A version of this testimony was submitted to the Michigan Senate Finance Committee.
Thank you for the opportunity to offer our brief analysis of Senate Bill 1192 and the need to clarify the fiduciary standards of public trustees. Recent changes to the U.S. Department of Labor’s rules governing fiduciary standards emphasize the need for state leaders here in Michigan to keep the attention of public pension and public trust fiduciaries focused on the needs of retirees and taxpayers. From our perspective, Michigan Senate Bill 1192 is unique in meeting those needs as it draws from the best practices of state and local pension systems throughout the country, including Michigan, in two major ways.
First, SB 1192 sets objective investment standards and fiduciary guardrails without directing, limiting, or otherwise interfering with public pension trustees’ core mission of maximizing investment returns for active members, retirees, and taxpayers in order to deliver their constitutionally protected retirement benefits while also ensuring reasonable taxpayer costs.
Public trustees have a duty to weigh the risks associated with each investment opportunity, and SB 1192 supports that duty by reinforcing the pecuniary factors that a public fiduciary must use to guide its decision-making, elevating risk and performance to their rightful position as central factors in the investment decision process. Depoliticizing the investment management of these important public trust funds while also providing trustees the opportunity to take into account quantifiable risk is in the best interest of all direct stakeholders.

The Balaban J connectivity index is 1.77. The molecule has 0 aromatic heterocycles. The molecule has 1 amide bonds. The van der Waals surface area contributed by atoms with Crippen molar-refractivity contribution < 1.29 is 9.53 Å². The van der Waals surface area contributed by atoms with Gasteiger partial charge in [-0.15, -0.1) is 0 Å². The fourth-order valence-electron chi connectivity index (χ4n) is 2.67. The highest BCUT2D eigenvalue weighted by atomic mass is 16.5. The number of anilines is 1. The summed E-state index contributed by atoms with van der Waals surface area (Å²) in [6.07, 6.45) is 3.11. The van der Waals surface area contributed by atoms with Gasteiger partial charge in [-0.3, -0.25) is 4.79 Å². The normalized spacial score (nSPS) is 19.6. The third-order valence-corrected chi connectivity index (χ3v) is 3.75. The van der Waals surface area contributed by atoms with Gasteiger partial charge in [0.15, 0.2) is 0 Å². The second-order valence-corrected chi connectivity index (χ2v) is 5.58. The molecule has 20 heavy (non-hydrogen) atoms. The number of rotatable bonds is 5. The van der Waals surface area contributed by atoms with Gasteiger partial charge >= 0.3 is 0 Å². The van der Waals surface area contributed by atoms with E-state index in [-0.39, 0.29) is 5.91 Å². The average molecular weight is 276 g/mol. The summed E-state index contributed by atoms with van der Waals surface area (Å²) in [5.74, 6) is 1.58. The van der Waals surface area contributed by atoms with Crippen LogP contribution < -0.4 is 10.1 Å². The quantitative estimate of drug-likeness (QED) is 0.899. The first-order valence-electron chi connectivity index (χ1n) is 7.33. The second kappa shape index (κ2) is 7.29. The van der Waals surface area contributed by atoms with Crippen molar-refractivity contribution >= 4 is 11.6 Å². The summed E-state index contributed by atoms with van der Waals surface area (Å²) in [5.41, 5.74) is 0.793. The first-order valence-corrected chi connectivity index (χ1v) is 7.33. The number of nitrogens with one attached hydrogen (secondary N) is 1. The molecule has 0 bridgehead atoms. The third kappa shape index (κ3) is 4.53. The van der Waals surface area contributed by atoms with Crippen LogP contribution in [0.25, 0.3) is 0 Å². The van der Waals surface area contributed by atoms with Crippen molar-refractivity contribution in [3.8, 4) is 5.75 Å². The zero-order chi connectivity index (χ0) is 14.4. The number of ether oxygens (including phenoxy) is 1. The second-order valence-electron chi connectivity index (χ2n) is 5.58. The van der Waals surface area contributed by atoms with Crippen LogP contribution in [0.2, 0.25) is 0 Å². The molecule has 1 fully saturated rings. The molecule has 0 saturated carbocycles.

Second, SB 1192 recognizes the fact that public pension fund investing has changed dramatically over the last two decades, often taking on more risk in private and opaque markets in an effort to meet investment return expectations.
Standardizing and making public board meetings, proxy votes and limited partnerships activity increases transparency in a significant portion of the public trusts and leads to greater confidence in the system’s management by taxpayers and members. While Michigan’s pension boards appear to be generally operating with decent transparency, SB 1192’s reporting process would simply standardize an already common, but not universal, practice.
Pension benefits are paid from net investment returns, not aspirations. Senate Bill 1192 would help ensure the goals of public pension and trust fiduciaries align with reality and the means by which trustees achieve those goals are consistently monitored so that managers can be held accountable for the effectiveness of investments relative to the overall growth and resiliency of the state’s public pension and other Treasury-managed funds.